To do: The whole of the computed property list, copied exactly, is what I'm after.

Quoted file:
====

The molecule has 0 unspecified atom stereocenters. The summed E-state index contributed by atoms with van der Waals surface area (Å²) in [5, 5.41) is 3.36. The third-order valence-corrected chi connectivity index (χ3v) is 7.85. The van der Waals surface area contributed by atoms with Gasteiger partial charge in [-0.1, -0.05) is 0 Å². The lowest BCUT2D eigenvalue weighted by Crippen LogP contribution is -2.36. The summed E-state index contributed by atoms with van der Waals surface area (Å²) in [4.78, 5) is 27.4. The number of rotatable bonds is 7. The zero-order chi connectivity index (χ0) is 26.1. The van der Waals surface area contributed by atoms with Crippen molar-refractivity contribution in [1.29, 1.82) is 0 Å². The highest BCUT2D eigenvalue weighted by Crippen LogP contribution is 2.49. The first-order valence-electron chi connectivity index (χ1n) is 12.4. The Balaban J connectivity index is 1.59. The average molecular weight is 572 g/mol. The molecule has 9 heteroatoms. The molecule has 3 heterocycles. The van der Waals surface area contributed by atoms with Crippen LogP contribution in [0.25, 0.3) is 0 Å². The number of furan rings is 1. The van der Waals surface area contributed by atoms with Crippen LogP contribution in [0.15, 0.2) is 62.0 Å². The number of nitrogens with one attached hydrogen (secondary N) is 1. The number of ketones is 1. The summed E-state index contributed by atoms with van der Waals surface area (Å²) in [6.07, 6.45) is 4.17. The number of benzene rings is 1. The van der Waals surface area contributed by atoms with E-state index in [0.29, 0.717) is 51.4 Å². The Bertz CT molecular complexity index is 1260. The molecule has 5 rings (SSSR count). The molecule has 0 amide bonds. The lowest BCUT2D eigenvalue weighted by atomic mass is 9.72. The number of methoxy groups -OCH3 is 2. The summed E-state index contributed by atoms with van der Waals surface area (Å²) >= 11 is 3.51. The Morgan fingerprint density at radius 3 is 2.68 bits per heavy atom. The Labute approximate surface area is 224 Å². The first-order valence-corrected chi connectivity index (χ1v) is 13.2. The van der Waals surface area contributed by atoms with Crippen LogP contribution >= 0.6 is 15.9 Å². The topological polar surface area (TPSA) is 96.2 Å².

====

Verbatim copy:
The molecule has 0 unspecified atom stereocenters. The summed E-state index contributed by atoms with van der Waals surface area (Å²) in [5, 5.41) is 3.36. The third-order valence-corrected chi connectivity index (χ3v) is 7.85. The van der Waals surface area contributed by atoms with Gasteiger partial charge in [-0.1, -0.05) is 0 Å². The lowest BCUT2D eigenvalue weighted by Crippen LogP contribution is -2.36. The summed E-state index contributed by atoms with van der Waals surface area (Å²) in [4.78, 5) is 27.4. The number of rotatable bonds is 7. The zero-order chi connectivity index (χ0) is 26.1. The van der Waals surface area contributed by atoms with Crippen molar-refractivity contribution in [1.29, 1.82) is 0 Å². The highest BCUT2D eigenvalue weighted by Crippen LogP contribution is 2.49. The first-order valence-electron chi connectivity index (χ1n) is 12.4. The Balaban J connectivity index is 1.59. The average molecular weight is 572 g/mol. The molecule has 9 heteroatoms. The molecule has 3 heterocycles. The van der Waals surface area contributed by atoms with Crippen LogP contribution in [0.25, 0.3) is 0 Å². The number of furan rings is 1. The van der Waals surface area contributed by atoms with Crippen LogP contribution in [0.15, 0.2) is 62.0 Å². The number of nitrogens with one attached hydrogen (secondary N) is 1. The number of ketones is 1. The summed E-state index contributed by atoms with van der Waals surface area (Å²) in [6.07, 6.45) is 4.17. The number of benzene rings is 1. The van der Waals surface area contributed by atoms with E-state index in [0.29, 0.717) is 51.4 Å². The Bertz CT molecular complexity index is 1260. The molecule has 5 rings (SSSR count). The molecule has 0 amide bonds. The lowest BCUT2D eigenvalue weighted by atomic mass is 9.72. The number of methoxy groups -OCH3 is 2. The summed E-state index contributed by atoms with van der Waals surface area (Å²) >= 11 is 3.51. The Morgan fingerprint density at radius 3 is 2.68 bits per heavy atom. The Labute approximate surface area is 224 Å². The first-order valence-corrected chi connectivity index (χ1v) is 13.2. The van der Waals surface area contributed by atoms with Crippen LogP contribution >= 0.6 is 15.9 Å². The topological polar surface area (TPSA) is 96.2 Å².